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Health Coverage for 500,000 North Carolinians in Jeopardy

PHOTO: On Wednesday the U.S. Supreme Court will hear arguments in King v. Burwell, and the outcome could impact health insurance coverage for over 500,000 North Carolinians. Photo courtesy Matt H. Wade/Wikimedia Commons.
PHOTO: On Wednesday the U.S. Supreme Court will hear arguments in King v. Burwell, and the outcome could impact health insurance coverage for over 500,000 North Carolinians. Photo courtesy Matt H. Wade/Wikimedia Commons.
March 3, 2015

RALEIGH, N.C. - More than half a million North Carolinians are now able to afford health coverage this year under the Affordable Care Act (ACA).

Their access to health insurance may be temporary, however, if the U.S. Supreme Court rules in favor of four petitioners who will argue Wednesday an oversight in the language of the law prevents the federal government from setting up health insurance exchanges in states like North Carolina - which opted out of setting up their own.

Adam Linker, co-director of Health Access Coalition, says the legal challenge is tedious for the average citizen.

"It's confusing why this sort of technical problem in the law would cause so many people to lose their insurance," he says. "A lot of people aren't paying attention, but they should be."

The case is being heard on Wednesday, but a decision is not expected until later this spring or early summer. The case, King v. Burwell, was filed by four Virginians who do not want to buy insurance. Linker and other health care advocates predict if the Court rules in favor of the plaintiffs, rate spikes will result because insurance premium revenues would be insufficient to cover those still enrolled in coverage.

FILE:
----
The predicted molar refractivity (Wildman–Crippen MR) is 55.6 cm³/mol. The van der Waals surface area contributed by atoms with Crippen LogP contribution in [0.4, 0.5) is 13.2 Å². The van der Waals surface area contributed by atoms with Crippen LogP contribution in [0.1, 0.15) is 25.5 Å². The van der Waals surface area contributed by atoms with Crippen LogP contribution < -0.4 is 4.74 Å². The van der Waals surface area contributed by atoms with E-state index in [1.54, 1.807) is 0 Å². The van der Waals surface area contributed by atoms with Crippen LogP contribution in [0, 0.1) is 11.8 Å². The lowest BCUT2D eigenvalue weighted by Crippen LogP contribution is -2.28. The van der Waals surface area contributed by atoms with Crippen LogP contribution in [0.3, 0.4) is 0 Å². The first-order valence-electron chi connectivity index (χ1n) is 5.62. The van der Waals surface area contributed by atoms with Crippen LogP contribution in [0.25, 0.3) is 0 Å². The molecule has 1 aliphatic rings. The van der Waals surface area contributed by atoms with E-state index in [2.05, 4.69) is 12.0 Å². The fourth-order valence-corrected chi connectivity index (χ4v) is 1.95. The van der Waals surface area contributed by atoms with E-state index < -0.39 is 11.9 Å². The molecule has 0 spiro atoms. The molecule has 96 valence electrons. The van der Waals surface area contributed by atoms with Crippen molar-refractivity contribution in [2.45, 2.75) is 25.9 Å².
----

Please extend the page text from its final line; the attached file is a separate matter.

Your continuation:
Lee Storrow, executive director of the North Carolina AIDS Action Network, says the potential gap in coverage would impact thousands - and place an added demand on the entire health care system.

"There is a human, moral reason to support access to subsidies and access to health care," says Storrow. "But there is also a clear fiscal argument that this is the right thing to do both for individuals and our entire system."

Linker says even if the Court's decision eliminated subsidies under the ACA, North Carolina lawmakers could still intercede on behalf of the 560,000 residents impacted by establishing its own health insurance marketplace.

"The state could certainly act to intervene here. The problem is our governor has said, so far, he's just going to sit around and wait to see what the Supreme Court says," says Linker. "Instead, the state should be proactive and save subsidies and save our insurance market."

Nationwide, almost nine million people secured health coverage in 2015 through the federal exchange.

Stephanie Carson, Public News Service - NC